Tuesday, February 11, 2014

Yellowstone, take three!

The time had arrived yet again to brave Yellowstone.  As in past years, we were trying another route.  My first year we stayed at the original cabin where the family had gone for years.  It was quickly realized the family had outgrown this cabin.  The next year, Mama Deb and Papa Hill rented a cabin large enough to house the whole family.  Again, it may have been too close of quarters.  So this year we ventured into Yellowstone Park and stayed at Madison Campground.  Dave and Amanda had a trailer, along with Jon and Julie.  The parents rented a trailer for the week.  Becky and her girls stayed with in their trailer seeing Ben was still in Mongolia for work.  The rest of us set up camp in tents.

Madison proved to be a good selection.  It was shaded with lots of trees, bison roamed through the camp, and the river was within walking distance.  The river proved to be one of the favorite play areas of the trip.  The river was warm in places due to the runoff from the Firehole.  The kids put on their life jackets and we had a huge swimming pool to play in.  One area of the river had a little rapid section, where you could float down.  If you weren't careful, you could go further down river than anticipated.  Mark lost a shoe and I, myself, went further than I was comfortable with.  Thankfully, I have Mike who knows and understands rivers.  After playing in the river for a time, Big John, Mark, Danny, and Mike all went on an adventure.  We don't really know exactly what they were doing, however, when they came back they were covered in war paint, aka mud.  All of them had decorated their bodies to their liking, one had a superman sign, another a smiley face, and so on.  They truly are a wild bunch.

As expected, we did the traditional Yellowstone activities.  We did the upper and lower loops.  We stopped at the traditional sights.  We ate at the Wild West Pizzeria.  We got shakes at Eagle's.  We went wolf watching.  Only this time, it was as if we were on national geographic.  Typically you wait for a while until one of the regulars spots a wolf.  They then describe where it is to the others.  Upon looking through the binoculars, you can see way out there a wolf.  It will stay for a little while and then usually reverts to the trees.  But not this time.  We were able to see a pack of wolves.  They were closer than normal and you could spot them up on the hillside without any binoculars.  Small, yes, but visible. They were also on the move.  They were hunting a herd of elk.  We followed them for a few miles and watched them in their element.  They would circle around the elk and appeared to be just watching and waiting for the perfect opportunity to attack.  Though they didn't attack while we were there, it was amazing to see their strategic approach.  As if that wasn't enough, on the hillside you could also see a grizzly bear.  It was really neat.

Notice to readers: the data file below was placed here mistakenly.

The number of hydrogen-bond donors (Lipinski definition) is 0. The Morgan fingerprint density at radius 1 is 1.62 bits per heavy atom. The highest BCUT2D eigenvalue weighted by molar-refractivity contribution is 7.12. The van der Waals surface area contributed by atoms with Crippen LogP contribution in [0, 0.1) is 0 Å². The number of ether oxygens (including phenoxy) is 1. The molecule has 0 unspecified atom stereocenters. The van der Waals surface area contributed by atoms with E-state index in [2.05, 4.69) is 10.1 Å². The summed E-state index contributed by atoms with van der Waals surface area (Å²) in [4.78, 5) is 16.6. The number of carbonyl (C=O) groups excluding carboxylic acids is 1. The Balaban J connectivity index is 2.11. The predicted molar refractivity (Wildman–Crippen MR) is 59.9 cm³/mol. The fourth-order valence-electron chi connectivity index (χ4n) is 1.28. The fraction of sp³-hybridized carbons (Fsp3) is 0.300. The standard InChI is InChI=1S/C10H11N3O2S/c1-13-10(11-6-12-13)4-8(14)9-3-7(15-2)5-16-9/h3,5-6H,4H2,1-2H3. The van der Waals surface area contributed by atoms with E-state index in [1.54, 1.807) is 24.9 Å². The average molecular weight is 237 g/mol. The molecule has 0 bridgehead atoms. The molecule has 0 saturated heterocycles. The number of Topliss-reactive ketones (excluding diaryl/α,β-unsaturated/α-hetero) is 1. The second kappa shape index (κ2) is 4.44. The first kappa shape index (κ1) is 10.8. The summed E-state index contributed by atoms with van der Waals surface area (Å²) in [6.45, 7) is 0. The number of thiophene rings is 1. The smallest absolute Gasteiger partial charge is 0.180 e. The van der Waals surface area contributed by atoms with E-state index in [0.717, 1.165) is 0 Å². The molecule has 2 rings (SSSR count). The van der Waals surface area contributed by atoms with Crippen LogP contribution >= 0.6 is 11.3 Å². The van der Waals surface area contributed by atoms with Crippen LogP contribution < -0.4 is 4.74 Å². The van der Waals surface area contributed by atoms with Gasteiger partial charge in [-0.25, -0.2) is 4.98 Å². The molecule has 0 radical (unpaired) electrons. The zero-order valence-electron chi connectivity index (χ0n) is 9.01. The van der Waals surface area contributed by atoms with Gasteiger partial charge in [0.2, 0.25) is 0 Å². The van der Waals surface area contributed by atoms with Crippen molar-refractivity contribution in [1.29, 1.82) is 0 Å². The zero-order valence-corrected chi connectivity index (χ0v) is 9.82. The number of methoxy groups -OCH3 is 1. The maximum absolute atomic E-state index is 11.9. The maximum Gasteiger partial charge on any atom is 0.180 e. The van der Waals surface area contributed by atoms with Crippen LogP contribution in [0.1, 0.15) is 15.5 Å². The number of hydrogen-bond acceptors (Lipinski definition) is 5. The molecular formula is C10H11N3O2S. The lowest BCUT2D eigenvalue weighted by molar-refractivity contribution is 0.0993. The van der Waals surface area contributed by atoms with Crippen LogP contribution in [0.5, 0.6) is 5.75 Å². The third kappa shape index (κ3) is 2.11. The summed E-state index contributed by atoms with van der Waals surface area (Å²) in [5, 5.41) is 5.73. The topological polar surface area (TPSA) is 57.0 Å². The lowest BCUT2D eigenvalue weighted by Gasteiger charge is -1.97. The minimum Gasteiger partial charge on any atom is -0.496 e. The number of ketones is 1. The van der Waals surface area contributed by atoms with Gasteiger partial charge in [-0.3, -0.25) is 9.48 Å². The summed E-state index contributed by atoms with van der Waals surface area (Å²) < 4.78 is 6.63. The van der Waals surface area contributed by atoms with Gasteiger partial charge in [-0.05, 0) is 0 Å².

One of my favorite activities, was sitting around the campfire each night and talking with the group.  One of the nights, Danny introduced a question that would forevermore stick with the family.  The dreaded life jacket question.  Danny had felt there was some favoritism going on with the larger families.  It became a joke that all families needed to have at least five kids before they received special treatment.  As the discussion progressed, many tried to ask who was the favorite child.  Of course, Mama Deb refused to answer.  They then pursued a different course.  A course to see who the least favorite child was.  Danny posed a scenario to Mama Deb.  She was to answer if she had one too few life jackets, which of her children would not receive a life jacket and hence not survive.  She refused many times to answer the question.  However, after much pestering, she finally decided Mike would not receive the life jacket.  Her reasoning being he could swim better than the other children. Poor mike had been singled out.  One could take it as a compliment as she thought he was the most competent of her children. Or one could take it at face value.  Either way, we have made sure to stock ourselves with plenty of life jackets, just in case.

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